Almost 1,000 cane harvesters attached to GuySuCo’s Rose Hall estate are on strike for the removal of the estate manager over what they say is his refusal to meet with them on the institution of daily quotas.
All of the harvesting gangs, which account for a total of 979 workers, are refusing to work until the matter is settled and several of them staged a protest outside of the factory’s compound, located at Rose Hall, East Canje, to press for his removal yesterday.
Stabroek News attempted to meet with the estate manager but was told that he was not in office. Calls to the manager also went unanswered.
According to the frustrated workers, a number of beds of cane is normally allotted every morning and they are usually paid for however much they complete at the end of the day. However, they said that they were informed by the manager that they will only be paid if they complete cutting all the beds stipulated for them each day. “Normally, right, if them give we five bed and we cut three, that is what we getting paid for. Now them saying that we got to cut all out before we get pay, that is rubbish,” said one of the harvesters, who has been attached to GuySuCo since 1973.
“The estate manager refuse to resolve the matter; he said he will not be seeing the reps or the supervisor until we call off the strike,” Sohanauth Rabindranauth, 59, said.
One gang representative, Errol Munroe, said the harvesters are not accepting the new system and will continue to strike. “He is saying he is not going to entertain us until the strike call off but what we are saying, he coulda call us and tell us let the workers go to work and let’s talk,” he noted. “But he is not willing to talk to us, he just sit in his chair and do whatever he got to do,” he added. “This matter wouldn’t a had to reach so far if he did agree to talk with us,” he added,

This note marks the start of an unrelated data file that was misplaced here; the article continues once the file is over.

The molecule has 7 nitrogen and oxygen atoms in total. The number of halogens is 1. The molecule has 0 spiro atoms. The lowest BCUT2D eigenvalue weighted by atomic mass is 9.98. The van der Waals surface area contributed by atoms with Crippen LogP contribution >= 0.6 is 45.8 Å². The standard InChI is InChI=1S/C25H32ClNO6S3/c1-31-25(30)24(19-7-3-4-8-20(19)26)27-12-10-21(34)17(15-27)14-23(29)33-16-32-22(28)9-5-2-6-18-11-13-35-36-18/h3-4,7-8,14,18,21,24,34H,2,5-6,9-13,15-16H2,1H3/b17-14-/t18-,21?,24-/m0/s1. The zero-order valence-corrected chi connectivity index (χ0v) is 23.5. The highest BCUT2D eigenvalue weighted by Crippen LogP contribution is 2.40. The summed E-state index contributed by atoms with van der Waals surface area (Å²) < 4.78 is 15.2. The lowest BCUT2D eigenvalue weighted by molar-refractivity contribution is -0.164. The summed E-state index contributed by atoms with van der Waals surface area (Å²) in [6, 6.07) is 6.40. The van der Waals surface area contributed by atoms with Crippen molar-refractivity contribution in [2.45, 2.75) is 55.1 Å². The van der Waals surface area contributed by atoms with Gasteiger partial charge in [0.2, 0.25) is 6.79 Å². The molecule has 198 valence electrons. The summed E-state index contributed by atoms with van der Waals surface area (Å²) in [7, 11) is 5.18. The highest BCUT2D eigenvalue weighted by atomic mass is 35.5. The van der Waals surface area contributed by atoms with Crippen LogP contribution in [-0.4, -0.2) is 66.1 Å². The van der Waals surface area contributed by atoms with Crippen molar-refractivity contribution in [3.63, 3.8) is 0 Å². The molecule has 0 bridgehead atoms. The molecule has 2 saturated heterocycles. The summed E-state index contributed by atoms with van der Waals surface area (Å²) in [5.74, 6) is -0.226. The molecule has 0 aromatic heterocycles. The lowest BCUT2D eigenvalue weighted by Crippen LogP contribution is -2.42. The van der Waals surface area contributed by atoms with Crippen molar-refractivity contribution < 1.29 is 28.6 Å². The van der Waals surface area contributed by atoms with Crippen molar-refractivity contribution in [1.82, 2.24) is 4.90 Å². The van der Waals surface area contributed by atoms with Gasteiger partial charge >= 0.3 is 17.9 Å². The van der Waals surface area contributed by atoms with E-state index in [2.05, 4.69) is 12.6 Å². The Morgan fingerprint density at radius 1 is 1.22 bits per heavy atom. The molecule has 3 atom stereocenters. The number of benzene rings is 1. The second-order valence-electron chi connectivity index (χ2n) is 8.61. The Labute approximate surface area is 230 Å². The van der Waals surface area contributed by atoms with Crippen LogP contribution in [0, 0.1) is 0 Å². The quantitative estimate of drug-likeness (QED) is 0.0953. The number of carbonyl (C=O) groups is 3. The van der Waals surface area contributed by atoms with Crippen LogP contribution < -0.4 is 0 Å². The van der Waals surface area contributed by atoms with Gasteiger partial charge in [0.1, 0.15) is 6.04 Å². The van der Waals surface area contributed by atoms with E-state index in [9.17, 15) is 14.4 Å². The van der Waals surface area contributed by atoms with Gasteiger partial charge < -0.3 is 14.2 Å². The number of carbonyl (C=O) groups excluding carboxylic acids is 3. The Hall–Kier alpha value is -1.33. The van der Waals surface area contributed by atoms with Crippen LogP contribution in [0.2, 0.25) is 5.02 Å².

“If he was a smart manager, we could a make the day pay, but he is a sluggish manager waiting for things happen. We as reps always willing to talk with we managers them but he doesn’t want to talk,” Munroe said, while noting that it is due to the manager’s hesitation to meet with the harvesters and come up with a solution that they were left with no choice but to call for his removal. “This estate falling—we know it—but we need managers that willing to work along with we, so we can build it up again,” another harvester said.
Workers called for “proper communication between the workers and the managers” for problems to be solved at the estate. They said they understand the managers are working on cutting costs but questioned why workers were feeling the brunt of it. “Them managers living in compound, getting free current and everything. Why them ain’t cut cost there?” one aggrieved worker asked.